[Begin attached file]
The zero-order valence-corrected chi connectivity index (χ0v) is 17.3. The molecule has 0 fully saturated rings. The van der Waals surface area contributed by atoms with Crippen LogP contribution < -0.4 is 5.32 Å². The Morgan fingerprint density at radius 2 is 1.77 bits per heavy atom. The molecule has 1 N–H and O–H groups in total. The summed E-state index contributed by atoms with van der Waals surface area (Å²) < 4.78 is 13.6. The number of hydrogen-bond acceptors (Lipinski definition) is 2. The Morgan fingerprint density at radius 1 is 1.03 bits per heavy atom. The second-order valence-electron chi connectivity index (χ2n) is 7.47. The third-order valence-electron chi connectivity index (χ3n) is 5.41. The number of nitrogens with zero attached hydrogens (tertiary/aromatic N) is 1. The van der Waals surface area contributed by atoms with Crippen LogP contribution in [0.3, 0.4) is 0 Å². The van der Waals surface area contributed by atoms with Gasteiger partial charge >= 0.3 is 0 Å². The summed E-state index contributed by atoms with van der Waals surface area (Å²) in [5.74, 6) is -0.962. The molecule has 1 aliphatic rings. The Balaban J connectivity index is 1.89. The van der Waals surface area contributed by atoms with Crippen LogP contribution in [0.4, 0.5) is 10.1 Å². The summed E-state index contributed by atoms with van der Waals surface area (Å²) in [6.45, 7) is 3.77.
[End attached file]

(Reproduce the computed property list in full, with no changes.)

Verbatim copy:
The zero-order valence-corrected chi connectivity index (χ0v) is 17.3. The molecule has 0 fully saturated rings. The van der Waals surface area contributed by atoms with Crippen LogP contribution < -0.4 is 5.32 Å². The Morgan fingerprint density at radius 2 is 1.77 bits per heavy atom. The molecule has 1 N–H and O–H groups in total. The summed E-state index contributed by atoms with van der Waals surface area (Å²) < 4.78 is 13.6. The number of hydrogen-bond acceptors (Lipinski definition) is 2. The Morgan fingerprint density at radius 1 is 1.03 bits per heavy atom. The second-order valence-electron chi connectivity index (χ2n) is 7.47. The third-order valence-electron chi connectivity index (χ3n) is 5.41. The number of nitrogens with zero attached hydrogens (tertiary/aromatic N) is 1. The van der Waals surface area contributed by atoms with Crippen LogP contribution in [0.3, 0.4) is 0 Å². The van der Waals surface area contributed by atoms with Gasteiger partial charge >= 0.3 is 0 Å². The summed E-state index contributed by atoms with van der Waals surface area (Å²) in [5.74, 6) is -0.962. The molecule has 1 aliphatic rings. The Balaban J connectivity index is 1.89. The van der Waals surface area contributed by atoms with Crippen LogP contribution in [0.4, 0.5) is 10.1 Å². The summed E-state index contributed by atoms with van der Waals surface area (Å²) in [6.45, 7) is 3.77.